Chatbot Development

Building Bots with is an open source chatbot framework with advanced natural language processing, or NLP, capabilities. Owned by Facebook, is a popular choice for Facebook Messenger bots powered by NLP. Use to build intelligent chatbots for social channels, mobile apps, websites, and IoT devices.

July 16, 2019
tools building chatbot on framework

There’s no shortage of options for building Facebook Messenger chatbots. With plentiful graphical user interface (GUI) editors to choose from, even non-coders can make functional chatbots and deploy them to the platform with ease.

But, for developers looking to build a more sophisticated Facebook Messenger bot, a complete chatbot framework is essential. That’s especially true when you’re building a bot for Messenger, IoT, your own website, and other channels.

If you’re on that path, you’d be smart to consider As Facebook’s very own bot-building framework, can accelerate the process of building a bot for Facebook Messenger and deploying it to the platform. However, as a full-fledged framework with natural language processing (NLP), offers possibilities that extend beyond Facebook and even beyond social platforms.

What is is an open source chatbot framework that began as a Y Combinator startup. Its name is a testament to its greatest strength—parsing nuanced user utterances and returning valuable, well-informed responses. To do that, a framework needs highly capable NLP, which has always been (and still is)’s biggest advantage.

Facebook acquired the company in 2015, but remains an open source project. Developers building bots with do so with open source code and even open apps. That way, other developers can fork any app and don’t need to start from scratch when building their bot.

For example, you won’t have to painstakingly teach your bot the basics of human conversation. If a developer has already used to teach their bot to respond to hello (and someone definitely has), lets you immediately inject your bot with that intelligence.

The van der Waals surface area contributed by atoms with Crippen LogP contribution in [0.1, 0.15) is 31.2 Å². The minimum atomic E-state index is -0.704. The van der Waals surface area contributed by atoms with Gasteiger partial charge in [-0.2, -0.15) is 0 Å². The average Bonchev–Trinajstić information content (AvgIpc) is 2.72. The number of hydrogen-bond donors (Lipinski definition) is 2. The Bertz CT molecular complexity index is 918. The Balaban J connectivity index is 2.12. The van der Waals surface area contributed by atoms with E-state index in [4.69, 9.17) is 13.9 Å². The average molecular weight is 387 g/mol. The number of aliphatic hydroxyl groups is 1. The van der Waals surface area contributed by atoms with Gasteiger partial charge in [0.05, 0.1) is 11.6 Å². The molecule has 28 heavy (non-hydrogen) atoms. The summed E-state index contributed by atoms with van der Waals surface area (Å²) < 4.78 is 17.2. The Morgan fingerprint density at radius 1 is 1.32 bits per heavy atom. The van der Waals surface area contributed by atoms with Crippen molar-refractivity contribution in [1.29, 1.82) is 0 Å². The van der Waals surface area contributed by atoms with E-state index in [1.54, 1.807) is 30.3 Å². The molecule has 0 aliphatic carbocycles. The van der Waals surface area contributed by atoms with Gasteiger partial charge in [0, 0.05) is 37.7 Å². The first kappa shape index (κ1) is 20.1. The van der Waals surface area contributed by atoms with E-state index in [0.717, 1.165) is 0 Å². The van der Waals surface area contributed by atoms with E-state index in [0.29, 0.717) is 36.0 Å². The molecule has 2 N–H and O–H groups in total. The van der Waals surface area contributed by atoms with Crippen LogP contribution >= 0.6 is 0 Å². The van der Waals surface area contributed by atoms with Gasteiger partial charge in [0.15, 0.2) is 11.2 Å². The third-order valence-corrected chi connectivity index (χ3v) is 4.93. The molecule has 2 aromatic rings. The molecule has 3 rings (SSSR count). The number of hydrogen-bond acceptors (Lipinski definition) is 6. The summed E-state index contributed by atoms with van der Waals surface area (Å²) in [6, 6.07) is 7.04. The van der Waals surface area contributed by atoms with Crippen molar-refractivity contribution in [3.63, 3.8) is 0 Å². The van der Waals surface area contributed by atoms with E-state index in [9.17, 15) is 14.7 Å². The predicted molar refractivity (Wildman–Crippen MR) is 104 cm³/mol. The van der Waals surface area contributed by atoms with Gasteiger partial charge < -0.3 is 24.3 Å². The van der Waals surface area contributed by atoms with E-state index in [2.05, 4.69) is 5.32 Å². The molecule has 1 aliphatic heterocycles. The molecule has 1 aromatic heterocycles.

Interestingly, in its own product literature, doesn’t refer to itself as a “chatbot framework.” Instead, it bills itself as a toolkit for “building applications and devices that you can text or talk to.” The emphasis is on the natural language engine powering the conversations—not on as a framework for building bots.

Needless to say, nearly any app you build that responds to text or spoken language using text or spoken language fits the definition of chatbot. helps you build bots, plain and simple. chatbot examples

It shouldn’t come as a surprise that many developers use to build bots intended for Facebook Messenger. However, others use to build bots for different platforms. Some, as we explore here, even use the framework to build conversational applications that respond to voice commands.

Virtual concierge bots

Used by real estate professionals and homebuyers, the Structurely Aisa Holmes chatbot asks users various questions to help them find a house with qualities and features that meet their specified preferences. In essence, Aisa qualifies leads for real estate agents.

Aisa is just one example of a sophisticated virtual concierge that uses the NLP engine to understand user intent and deliver valuable information. As Structurely puts it, Aisa is “artificial intelligence that handles lead qualification [...] with the same empathy and respect as a human.”

Another example is Doktersiaga, a virtual health assistant that can help users find nearby health facilities based on their location. The bot also takes into account what kind of insurance users have so that it can direct them to care providers who are covered by their policy. Doktersiaga is a Facebook Messenger chatbot and currently serves users in Indonesia.

Community enhancement chatbots

Other developers are enlisting chatbots to help prevent homelessness, and they’re using to help achieve that goal. Home++ is a chatbot-via-SMS service that was made available to homeless residents in California. These individuals received a smartphone as part of a local initiative and were prompted to provide their number to the Home++ bot.

Users activate the bot to request information or assistance. For example, they can text the word food, and Home++ responds with information about local food pantry events and food bank resources in the user’s area.

Society Goals (still in beta, at the time of this writing) is another bot aimed at improving communities. The bot, which lives on Facebook Messenger and uses the NLP engine, encourages users to set small community engagement goals and to track their progress by conversing with the bot.

One example that developers cite in the Society Goals product literature is the act of plogging, which refers to picking up trash while jogging. Users commit to a certain frequency of plogging and then report their progress to the bot.

Medical chatbots

Others are using to build medical chatbots for all levels of the healthcare value chain. For starters, there’s Meno BOT, a voice-activated bot that helps doctors update patient medical records just by speaking. Developers used to train the bot to recognize the types of commands that physicians would use.

If you’re a patient, however, you might need a medical bot for another reason entirely, such as getting a diagnosis for a non-serious ailment. Doctor’s Virtual Office allows patients to do just that. The bot, which uses’s NLP, ushers users through the check-in process and then connects them with a doctor via a virtual appointment video call.